Loan Write-Offs Soar, Recovery Sinks: India's Banking Sector Grapples with Bad Debt Crisis

Over the last five years, the banking sector has written off an astounding Rs 10.57 lakh crore in bad loans. This figure increases substantially to Rs 15.31 lakh crore since the fiscal year 2012-13.

Srajan Girdonia
New Update
Bad Loans.jpg

In a recent revelation by the Reserve Bank of India (RBI), it has come to light that Indian banks have written off bad loans worth over Rs 2.09 lakh crore (approximately $25.50 billion) during the fiscal year ending in March 2023. This massive loan write-off has contributed to a significant reduction in gross non-performing assets (GNPA), bringing it to a 10-year low of 3.9 per cent of advances in March 2023. However, an alarming fact that has surfaced is the banks' dismal recovery rate of just 18.60 per cent on the loans written off in the past three years.

Banks' Massive Loan Write-Offs and GNPA Reduction

Over the last five years, the banking sector has written off an astounding Rs 10.57 lakh crore in bad loans. This figure increases substantially to Rs 15.31 lakh crore since the fiscal year 2012-13. These write-offs have been instrumental in bringing down the GNPA from Rs 1021 lakh crore in FY2018 to Rs 5.55 lakh crore by March 2023.

A Troubling Recovery Rate and Impact on NPA Ratios

While the significant loan write-offs have improved the banks' balance sheets, it has raised concerns over their ability to recover the loans. According to the RBI's Right to Information (RTI) reply, banks have only managed to recover Rs 1.09 lakh crore out of the Rs 5.87 lakh crore loans written off in the last three years. This staggering statistic reveals that banks could recover only 18.60 per cent of the total write-offs during this period.

Considering the recoveries from write-offs, the total defaulted loans (excluding the recovered amounts) amount to Rs 10.32 lakh crore. Factoring in the write-offs, the total Non-Performing Assets (NPA) ratio would have been 7.47 per cent of advances, significantly higher than the reported 3.9 per cent by the banks.

Escalating Write-Offs and Abysmal Recoveries

The data from the RTI reply indicates a concerning trend of rising write-offs over the years. In FY2023, banks wrote off Rs 2.09 lakh crore, compared to Rs 1.74 lakh crore in March 2022 and Rs 2.03 lakh crore in March 2021. Unfortunately, the recoveries from these written-off loans have been abysmal. In FY21, banks recovered only Rs 30,104 crore, which increased slightly to Rs 33,534 crore in FY22 and Rs 45,548 crore in FY23.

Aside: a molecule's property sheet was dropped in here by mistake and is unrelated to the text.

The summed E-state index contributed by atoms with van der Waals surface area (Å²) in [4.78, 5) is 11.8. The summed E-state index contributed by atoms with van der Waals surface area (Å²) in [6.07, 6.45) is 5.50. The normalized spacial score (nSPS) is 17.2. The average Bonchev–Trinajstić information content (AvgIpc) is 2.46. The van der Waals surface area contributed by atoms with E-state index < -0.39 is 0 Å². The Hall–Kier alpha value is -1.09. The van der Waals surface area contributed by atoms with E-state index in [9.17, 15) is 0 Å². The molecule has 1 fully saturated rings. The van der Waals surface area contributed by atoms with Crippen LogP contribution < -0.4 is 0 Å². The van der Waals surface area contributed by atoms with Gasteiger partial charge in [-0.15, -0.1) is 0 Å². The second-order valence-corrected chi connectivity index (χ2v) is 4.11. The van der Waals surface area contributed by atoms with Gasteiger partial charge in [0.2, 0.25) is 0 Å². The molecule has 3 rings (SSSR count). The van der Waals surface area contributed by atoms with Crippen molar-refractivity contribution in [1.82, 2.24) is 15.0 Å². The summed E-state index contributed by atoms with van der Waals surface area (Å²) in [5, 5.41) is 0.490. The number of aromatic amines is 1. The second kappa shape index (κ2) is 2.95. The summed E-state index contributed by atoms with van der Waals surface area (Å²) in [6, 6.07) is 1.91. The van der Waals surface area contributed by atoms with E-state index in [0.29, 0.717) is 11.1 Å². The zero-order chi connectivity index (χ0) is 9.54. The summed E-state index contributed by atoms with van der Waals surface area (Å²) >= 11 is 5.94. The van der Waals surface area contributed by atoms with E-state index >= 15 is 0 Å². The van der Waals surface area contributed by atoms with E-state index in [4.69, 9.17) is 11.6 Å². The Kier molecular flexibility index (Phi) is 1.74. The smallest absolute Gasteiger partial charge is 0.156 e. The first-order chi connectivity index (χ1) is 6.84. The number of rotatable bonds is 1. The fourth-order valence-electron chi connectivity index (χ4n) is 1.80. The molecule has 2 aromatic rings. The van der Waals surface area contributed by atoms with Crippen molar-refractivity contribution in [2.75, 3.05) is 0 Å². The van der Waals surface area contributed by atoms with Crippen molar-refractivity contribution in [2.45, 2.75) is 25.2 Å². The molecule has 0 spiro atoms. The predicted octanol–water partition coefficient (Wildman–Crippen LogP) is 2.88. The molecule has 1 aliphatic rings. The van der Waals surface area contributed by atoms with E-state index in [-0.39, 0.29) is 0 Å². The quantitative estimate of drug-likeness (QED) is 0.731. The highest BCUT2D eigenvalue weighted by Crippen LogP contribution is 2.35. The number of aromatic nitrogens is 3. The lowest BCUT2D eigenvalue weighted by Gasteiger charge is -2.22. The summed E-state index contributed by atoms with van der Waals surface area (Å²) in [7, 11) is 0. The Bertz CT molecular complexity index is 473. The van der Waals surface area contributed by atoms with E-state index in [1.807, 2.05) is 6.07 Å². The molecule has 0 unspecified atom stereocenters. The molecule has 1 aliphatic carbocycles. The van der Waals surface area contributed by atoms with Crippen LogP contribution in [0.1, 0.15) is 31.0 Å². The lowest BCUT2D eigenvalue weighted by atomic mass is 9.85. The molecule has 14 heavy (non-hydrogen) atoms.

The Mechanism of Loan Write-Offs

When a bank writes off a loan, it removes it from its asset book after the borrower has defaulted, and the chances of recovery are deemed very low. However, banks are still expected to continue their efforts to recover the loan using various means, and they must make provisions for these written-off loans. The write-off also affects the bank's tax liability, as the written-off amount is deducted from the profit.

Public sector banks have reported the largest share of write-offs, accounting for nearly 62.45 per cent of the total write-off exercise in the last three years. These banks wrote off an astounding Rs 3.66 lakh crore of bad loans, reflecting the severity of the dire debt crisis.

The RBI's Take on Write-Offs

According to the RBI, a substantial portion of write-offs is technical, primarily intended to cleanse the banks' balance sheets and achieve taxation efficiency. These write-offs are generally offset against accumulated provisions made for such loans. Once the recovered amount is received, the provisions flow back into the banks' profit and loss account.

The alarming statistics revealed by the RBI's RTI reply show the magnitude of the bad loan crisis in India and the challenges banks face in recovering defaulted loans. While the massive loan write-offs have helped in reducing GNPA levels, the poor recovery rate raises questions about the efficacy of banks' efforts in reclaiming the written-off loans. Moving forward, it becomes imperative for banks to adopt more robust strategies to tackle bad loans and strengthen their recovery mechanisms to ensure a healthier and more stable banking sector.